Keshav: India definitely has a strong set of IP laws, some of which are at par with many developed countries. As an example, if you simply look at the jurisdiction privilege given to the IP owners under various IP laws, you will be amazed to see its uniqueness. India has also almost doubled its number of IP Laws in the last 15 years and undertaken numerous amendment exercises to keep them updated, albeit slowly. Also after many years of discussion and debate, Indian Government announced its National IPR policy early this year. I am particularly impressed with the civil judicial system, which has constantly helped the IP community by protecting their IP rights and innovation with unique remedies, reliefs, and damages, and over the years have added tremendous value to the precedential value to IP jurisprudence. Delhi High Court, in particular, stands as the flag bearer of the IP Regime. But I must also add that the protection and reliefs do not follow a common pattern across the nation and there are many regions in the country where you may not get adequate reliefs or essential remedies. In my view, some of the current gaps, amongst others, are (a) lack of robust, comprehensive and uniform IPR education training modules and curriculum for judiciary, public prosecutors and law enforcement officials; (b) inadequate number of IPR police cells and requisite enforcement personnel to investigate IPR crimes under a “National IPR Enforcement Task Force”; (c) need for statutory damages in IPR laws, and making dealing and usage of piracy and counterfeiting a tax violation; (d) the poor state of IPR enforcement in district courts, which makes the criminal law enforcement least impactful to tackle IP Crimes; (e) absence of dedicated IPR benches or special IP courts in all district and high courts, considering how technical this subject matter is, especially in the IT space; (f) the low number of patent & trademark examiners and the need for adequate training and retention; (g) need to implement optical disc media law to regulate and govern the manufacturing, duplication and export of VCDs, DVDs; (h) Basic IP education in schools, colleges and universities as a compulsory subject matter, etc.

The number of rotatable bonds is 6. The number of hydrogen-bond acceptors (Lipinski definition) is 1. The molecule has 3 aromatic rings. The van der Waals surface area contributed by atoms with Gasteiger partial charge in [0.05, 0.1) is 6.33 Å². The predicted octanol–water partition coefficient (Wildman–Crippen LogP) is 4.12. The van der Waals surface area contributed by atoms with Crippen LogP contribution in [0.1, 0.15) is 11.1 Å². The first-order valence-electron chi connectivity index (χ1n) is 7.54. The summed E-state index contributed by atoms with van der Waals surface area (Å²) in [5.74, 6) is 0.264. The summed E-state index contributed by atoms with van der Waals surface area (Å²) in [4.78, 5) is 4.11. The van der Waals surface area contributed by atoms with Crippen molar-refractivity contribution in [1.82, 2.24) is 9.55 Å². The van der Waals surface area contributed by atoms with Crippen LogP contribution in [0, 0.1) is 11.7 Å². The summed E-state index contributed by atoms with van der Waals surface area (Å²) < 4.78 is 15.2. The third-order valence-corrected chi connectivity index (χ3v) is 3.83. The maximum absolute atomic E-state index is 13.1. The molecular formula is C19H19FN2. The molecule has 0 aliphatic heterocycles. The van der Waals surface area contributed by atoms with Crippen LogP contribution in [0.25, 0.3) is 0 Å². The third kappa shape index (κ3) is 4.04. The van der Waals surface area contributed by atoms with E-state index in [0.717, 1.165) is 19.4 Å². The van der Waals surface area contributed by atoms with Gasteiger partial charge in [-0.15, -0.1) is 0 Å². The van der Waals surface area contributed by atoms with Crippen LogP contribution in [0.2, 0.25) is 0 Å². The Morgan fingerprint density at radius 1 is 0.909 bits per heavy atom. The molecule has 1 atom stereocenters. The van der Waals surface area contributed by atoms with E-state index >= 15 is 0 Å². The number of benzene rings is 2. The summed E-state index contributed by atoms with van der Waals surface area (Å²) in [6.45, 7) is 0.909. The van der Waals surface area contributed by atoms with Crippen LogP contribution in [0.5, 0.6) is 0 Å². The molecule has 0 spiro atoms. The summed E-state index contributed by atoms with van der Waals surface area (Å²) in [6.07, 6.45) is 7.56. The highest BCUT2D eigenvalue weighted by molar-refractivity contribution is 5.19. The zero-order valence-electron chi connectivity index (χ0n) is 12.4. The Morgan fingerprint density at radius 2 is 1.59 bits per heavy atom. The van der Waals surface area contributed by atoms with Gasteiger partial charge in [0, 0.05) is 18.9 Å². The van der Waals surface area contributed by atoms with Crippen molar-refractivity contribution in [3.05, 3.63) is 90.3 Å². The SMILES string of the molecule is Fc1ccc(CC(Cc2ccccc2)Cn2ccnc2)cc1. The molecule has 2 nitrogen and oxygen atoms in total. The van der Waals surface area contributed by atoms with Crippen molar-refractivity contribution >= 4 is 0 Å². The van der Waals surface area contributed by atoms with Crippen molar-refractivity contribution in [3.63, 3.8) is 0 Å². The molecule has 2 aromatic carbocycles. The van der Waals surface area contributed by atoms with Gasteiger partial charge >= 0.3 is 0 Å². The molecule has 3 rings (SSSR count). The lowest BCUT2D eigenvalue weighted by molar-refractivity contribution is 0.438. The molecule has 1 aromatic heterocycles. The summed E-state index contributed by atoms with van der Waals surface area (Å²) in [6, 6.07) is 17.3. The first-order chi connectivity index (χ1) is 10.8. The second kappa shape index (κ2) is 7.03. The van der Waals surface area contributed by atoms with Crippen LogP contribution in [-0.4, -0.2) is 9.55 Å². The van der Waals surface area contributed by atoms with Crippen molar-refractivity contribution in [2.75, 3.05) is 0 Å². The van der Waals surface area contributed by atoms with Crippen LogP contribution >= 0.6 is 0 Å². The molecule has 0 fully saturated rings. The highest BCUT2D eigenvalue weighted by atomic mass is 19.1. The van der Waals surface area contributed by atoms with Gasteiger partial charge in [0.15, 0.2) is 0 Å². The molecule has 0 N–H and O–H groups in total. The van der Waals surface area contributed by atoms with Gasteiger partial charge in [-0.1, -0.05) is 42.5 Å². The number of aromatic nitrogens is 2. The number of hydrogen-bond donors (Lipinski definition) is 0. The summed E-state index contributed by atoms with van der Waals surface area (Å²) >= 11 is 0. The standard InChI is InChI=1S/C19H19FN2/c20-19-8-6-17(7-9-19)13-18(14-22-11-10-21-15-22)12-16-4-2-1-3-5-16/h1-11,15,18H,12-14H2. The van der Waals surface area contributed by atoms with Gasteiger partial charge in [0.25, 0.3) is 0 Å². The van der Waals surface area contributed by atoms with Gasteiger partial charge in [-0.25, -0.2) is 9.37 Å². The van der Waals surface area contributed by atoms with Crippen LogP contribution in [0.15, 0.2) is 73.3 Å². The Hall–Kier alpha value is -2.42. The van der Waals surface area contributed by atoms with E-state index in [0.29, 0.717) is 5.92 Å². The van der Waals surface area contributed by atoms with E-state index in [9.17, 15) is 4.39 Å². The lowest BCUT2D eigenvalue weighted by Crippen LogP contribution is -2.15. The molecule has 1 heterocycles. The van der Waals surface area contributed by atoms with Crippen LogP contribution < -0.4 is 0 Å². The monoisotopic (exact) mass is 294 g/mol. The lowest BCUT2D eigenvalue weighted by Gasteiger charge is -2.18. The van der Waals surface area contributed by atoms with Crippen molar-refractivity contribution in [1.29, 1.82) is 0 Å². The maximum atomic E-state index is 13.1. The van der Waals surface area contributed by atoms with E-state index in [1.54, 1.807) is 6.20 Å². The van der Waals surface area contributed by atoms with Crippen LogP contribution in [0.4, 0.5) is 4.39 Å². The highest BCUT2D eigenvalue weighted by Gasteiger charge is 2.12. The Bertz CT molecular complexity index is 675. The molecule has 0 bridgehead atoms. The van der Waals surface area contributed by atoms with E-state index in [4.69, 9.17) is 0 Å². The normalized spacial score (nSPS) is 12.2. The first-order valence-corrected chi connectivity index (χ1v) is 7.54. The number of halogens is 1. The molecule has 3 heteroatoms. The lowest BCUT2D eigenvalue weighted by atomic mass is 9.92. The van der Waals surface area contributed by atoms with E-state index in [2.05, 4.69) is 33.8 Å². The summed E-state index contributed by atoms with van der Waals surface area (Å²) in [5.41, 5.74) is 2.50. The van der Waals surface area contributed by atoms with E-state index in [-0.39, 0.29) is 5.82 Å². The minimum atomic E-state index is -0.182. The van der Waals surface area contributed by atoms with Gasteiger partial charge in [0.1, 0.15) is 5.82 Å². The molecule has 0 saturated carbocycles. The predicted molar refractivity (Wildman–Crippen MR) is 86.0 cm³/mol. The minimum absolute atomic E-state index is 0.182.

Live Law:  Are the countries in Asia and the Asia-Pacific region showing significant interest in promoting Intellectual Property Rights?